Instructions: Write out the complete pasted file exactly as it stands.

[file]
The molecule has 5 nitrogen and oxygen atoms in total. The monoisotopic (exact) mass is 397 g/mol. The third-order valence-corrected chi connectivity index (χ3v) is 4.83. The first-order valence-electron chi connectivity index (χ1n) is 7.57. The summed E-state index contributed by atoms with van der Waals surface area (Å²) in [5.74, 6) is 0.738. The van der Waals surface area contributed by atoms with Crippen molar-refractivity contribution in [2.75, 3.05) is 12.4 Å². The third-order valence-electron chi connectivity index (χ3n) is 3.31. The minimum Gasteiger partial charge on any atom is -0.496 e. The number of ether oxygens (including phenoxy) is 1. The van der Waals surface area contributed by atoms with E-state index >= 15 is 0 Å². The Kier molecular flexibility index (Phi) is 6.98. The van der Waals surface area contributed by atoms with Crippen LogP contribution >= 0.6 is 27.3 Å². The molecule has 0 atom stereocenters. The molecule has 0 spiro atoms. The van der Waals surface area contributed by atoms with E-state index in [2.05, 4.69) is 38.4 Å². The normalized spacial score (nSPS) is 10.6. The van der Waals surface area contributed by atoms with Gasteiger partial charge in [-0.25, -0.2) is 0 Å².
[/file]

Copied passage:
The molecule has 5 nitrogen and oxygen atoms in total. The monoisotopic (exact) mass is 397 g/mol. The third-order valence-corrected chi connectivity index (χ3v) is 4.83. The first-order valence-electron chi connectivity index (χ1n) is 7.57. The summed E-state index contributed by atoms with van der Waals surface area (Å²) in [5.74, 6) is 0.738. The van der Waals surface area contributed by atoms with Crippen molar-refractivity contribution in [2.75, 3.05) is 12.4 Å². The third-order valence-electron chi connectivity index (χ3n) is 3.31. The minimum Gasteiger partial charge on any atom is -0.496 e. The number of ether oxygens (including phenoxy) is 1. The van der Waals surface area contributed by atoms with E-state index >= 15 is 0 Å². The Kier molecular flexibility index (Phi) is 6.98. The van der Waals surface area contributed by atoms with Crippen LogP contribution >= 0.6 is 27.3 Å². The molecule has 0 atom stereocenters. The molecule has 0 spiro atoms. The van der Waals surface area contributed by atoms with E-state index in [2.05, 4.69) is 38.4 Å². The normalized spacial score (nSPS) is 10.6. The van der Waals surface area contributed by atoms with Gasteiger partial charge in [-0.25, -0.2) is 0 Å².